I have camera across a very weird issue where my batches count significantly increase if I enable GPU instancing: Before applying GPU instancing"

enter image description here After Applying Gpu Instanching: enter image description here

I have a pylon object where i am sharing the material with standar specular shader.

  • \$\begingroup\$ Is it possible these objects were being combined into a static or dynamic batch previously? In particular, could they have been batching with other objects that use the same material but different geometry? \$\endgroup\$
    – DMGregory
    Mar 24 at 16:20
  • \$\begingroup\$ Dynamic Batch is already applied and if i don't use dynamic batch the batch count is around 471 \$\endgroup\$ Mar 24 at 16:20
  • \$\begingroup\$ @DMGregory yeah same material with different gemoerty. \$\endgroup\$ Mar 24 at 16:21
  • 1
    \$\begingroup\$ That answers your question then, no? Different geometry can be combined into one batch with static/dynamic batching, but not with instancing, so some objects that could be combined before now can't be combined when using instancing instead, increasing your total batch count. \$\endgroup\$
    – DMGregory
    Mar 24 at 16:22
  • \$\begingroup\$ Sorry, its quite confusing. You mean in my particular case Gpu instancing is not valid either i need to use dynamic or static batching. Right \$\endgroup\$ Mar 24 at 16:26

There are a few different ways we can combine objects for rendering.

GPU instancing gathers together a buffer of vertices with a buffer of instance transforms, allowing you to draw many differently positioned/rotated/scaled copies of the same object in a single draw call, as long as they all use the same material. This also saves some VRAM/bandwidth, since you're sending the vertices just once, rather than again and again for each instance.

Static or dynamic batching does something similar, but accomplishes it by baking the transformations for the instances into one big vertex buffer, containing multiple copies of the object(s) in different positions/rotations/scales. Unity can do this either at build time (static batching), or at runtime (dynamic batching). This costs more memory and bandwidth than instancing, but it can combine multiple different source meshes into a single call, as long as they're small and all use the same material.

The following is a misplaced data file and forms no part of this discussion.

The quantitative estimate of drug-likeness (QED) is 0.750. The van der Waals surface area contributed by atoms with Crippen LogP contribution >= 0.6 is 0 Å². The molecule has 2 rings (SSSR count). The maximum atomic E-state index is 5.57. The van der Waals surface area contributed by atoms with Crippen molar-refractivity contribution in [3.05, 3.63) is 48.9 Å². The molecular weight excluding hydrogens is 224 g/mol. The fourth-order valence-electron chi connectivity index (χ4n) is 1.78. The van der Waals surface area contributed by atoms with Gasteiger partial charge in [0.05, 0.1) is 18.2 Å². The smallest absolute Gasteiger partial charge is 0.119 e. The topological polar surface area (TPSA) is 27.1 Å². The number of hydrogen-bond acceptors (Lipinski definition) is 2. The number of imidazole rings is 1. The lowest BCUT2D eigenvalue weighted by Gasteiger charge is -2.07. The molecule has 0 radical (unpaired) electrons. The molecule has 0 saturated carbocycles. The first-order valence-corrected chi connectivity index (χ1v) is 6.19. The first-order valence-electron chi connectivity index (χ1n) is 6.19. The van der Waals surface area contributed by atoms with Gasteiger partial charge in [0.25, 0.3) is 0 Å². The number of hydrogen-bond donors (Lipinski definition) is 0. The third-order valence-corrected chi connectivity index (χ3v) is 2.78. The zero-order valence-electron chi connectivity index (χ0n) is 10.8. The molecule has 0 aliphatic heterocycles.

In this case, it sounds like your scene has a lot of different meshes using the same material. So when using the static/dynamic batching, Unity is able to combine them into mixed batches, containing multiple different source meshes. That lets it send fewer draw calls in total.

When using instancing, Unity can't combine different source meshes into the same batch, so it has to keep them separate, resulting in more batches in this particular scene.

Some things that could tip the scale:

  • If your game is CPU-bound, the CPU-side work required for dynamic batching could be a bottleneck.

  • If your game is tight on video memory, the copying of vertex data required for static and dynamic batching could be a limitation.

  • If you have only a few copies of lots of different objects, instancing them might not give a big savings.

Because of all these different trade-offs here, the engine can't always pick the best option efficiently on the fly. That's why it's so important to profile, as you've been doing. In your case, it looks like not using instancing is slightly better for this scene, so you can use that information to tune the performance of your game.


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